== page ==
revenue, it would be unfair to charge the price of food wages also would the Whigs with having brought us inevitably decline. Foreign corn, into our present perplexity. Sir however, was not enough for the Robert Peel is the real author of appetite of those grasping monopolists. this, and he cannot escape the respon. They looked with envy on the smaller sibility,
non-exporting trades, who constituted Now upon two points-viz., the a great portion of the population, and introduction of material for who were defended in the home manufacture, and of articles of food — market, their only field, by a reasonawe shall for the present forbear join- ble scale of duties. jt presently ing issue with the free-traders. But occurred to them, that if, by any the third one, that of the admission of means this scale could he broken foreign manufactured goods at nearly down, and the market inundated with nominal rates of duiy, is far too impor- foreign manufactures, they might be tant to be passed over, even at the risk enabled to export a larger quantity of of repetition.
their own fabrics, reduce the price of The industry of this country is not articles which they were personally confined to a few, but flows through inclined 10 consume, and finally reap a thousand channels. There are, another benefit by cheapening labourbowever, about four great trades in that is, by forcing a new class, through which Britain can at present, owing to want of employment, to compete with ber mineral wealth, machinery, and their former operatives. These we capital, compete with decided advan- know to have been the secret views tage against any other country in the of the League, and 10 these ends, for world. These are the cotton, the several years past, they have bent the linen, the woollen, and the iron trade, whole of their energies. How they the exports of which articles amount have succeeded, let the present state to rather more than two-THIRDS of of the labour market tell. The tariffs the whole exports of the United of 1846 were expressly framed in their Kingdom, or in round numbers from favour. They have done half of the thirty-three to thirty-five millions anticipated work; for by the admisannually. It is to the unceasing sion of foreign manufactures into this agitation of connected with country at a reduced rate of duty, these trades that we owe the erection they have thrown many thousands of of the League, and the progress of industrious handicraftsmen into the free-irade which has brought us to so streets. The small shopkeeper has low a condition.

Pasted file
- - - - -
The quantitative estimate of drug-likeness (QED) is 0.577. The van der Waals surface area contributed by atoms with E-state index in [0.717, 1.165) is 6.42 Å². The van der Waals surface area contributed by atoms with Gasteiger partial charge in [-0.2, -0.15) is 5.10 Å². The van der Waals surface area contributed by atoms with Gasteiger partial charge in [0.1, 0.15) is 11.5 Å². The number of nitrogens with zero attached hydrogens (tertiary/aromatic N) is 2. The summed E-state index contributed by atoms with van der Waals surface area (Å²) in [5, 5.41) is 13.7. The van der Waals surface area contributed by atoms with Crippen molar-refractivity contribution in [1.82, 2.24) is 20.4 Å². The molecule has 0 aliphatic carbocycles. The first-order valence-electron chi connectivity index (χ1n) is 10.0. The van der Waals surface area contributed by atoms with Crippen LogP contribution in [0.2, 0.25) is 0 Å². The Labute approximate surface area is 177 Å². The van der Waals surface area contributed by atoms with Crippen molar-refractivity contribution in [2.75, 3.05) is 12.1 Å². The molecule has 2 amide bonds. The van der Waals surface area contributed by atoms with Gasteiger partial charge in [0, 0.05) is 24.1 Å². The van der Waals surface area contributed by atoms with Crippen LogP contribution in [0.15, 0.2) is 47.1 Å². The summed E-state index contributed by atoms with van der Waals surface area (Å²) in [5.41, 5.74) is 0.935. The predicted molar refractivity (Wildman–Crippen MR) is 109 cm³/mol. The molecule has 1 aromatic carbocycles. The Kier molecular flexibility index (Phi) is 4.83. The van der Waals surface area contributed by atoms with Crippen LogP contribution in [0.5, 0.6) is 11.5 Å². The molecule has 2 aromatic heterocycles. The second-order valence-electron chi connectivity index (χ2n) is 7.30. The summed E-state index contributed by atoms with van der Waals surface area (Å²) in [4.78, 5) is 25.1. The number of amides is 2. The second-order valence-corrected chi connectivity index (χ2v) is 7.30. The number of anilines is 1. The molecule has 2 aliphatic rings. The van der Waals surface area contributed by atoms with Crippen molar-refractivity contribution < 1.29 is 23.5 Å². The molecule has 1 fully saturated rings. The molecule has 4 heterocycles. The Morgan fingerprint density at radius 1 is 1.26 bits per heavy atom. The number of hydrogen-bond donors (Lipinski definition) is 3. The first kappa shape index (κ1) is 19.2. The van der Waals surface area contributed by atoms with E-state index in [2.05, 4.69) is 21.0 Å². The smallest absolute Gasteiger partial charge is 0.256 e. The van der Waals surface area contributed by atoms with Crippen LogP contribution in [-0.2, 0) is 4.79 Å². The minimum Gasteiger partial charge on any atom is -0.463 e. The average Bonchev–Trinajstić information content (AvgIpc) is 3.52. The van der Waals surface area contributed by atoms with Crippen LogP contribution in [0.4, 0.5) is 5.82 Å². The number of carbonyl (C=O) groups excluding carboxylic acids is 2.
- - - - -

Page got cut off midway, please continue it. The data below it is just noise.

been reduced from an employer into It is no matter of surprise that the a mere retailer, and disaffection has corn-laws were obnoxious 10 such been engendered through the pressure persons. With the agricultural in- of absolute misery. terest ihey had no natural sympathy; This may seem a highly-coloured and being always able to command the picture; but if any man of intelligence monopoly of the home market, will take the trouble to make himself their invariable etfort has been to acquainted with the feelings, and to stimulate trade abroad to the very listen to the individual histories of utmost of their power. High wages persons of the working-class, he will interfered with their profits; and in find it to be strictly true. Four.fifths order to command the labour mar- of the men who were in attendance ket, they formed their famous scheme at the late Chartist meetings belonged, for reducing the price of food, by in 1845, 10 the non-exporting trades, dealing a blow to agriculture at were then in full employment, and home, and opening the ports to the probably as loyal as any subjects in admission of foreign corn. This ihe kingdom. So, indeed, we believe, cry was to a certain degree popu- they are still, in so far as loyalty to lar, especially amongst those who the crown is concerned; for, thank were not connected with their works; God! Republicanism has not taken for the more intelligent of the opera. any root in the empire. But they are tives, to their credit be it said, very utierly discontented with the governearly detected the selfishness of the ment, and furious at the apathy with whole manœuvre, and saw, that with which, they think, their sufferings are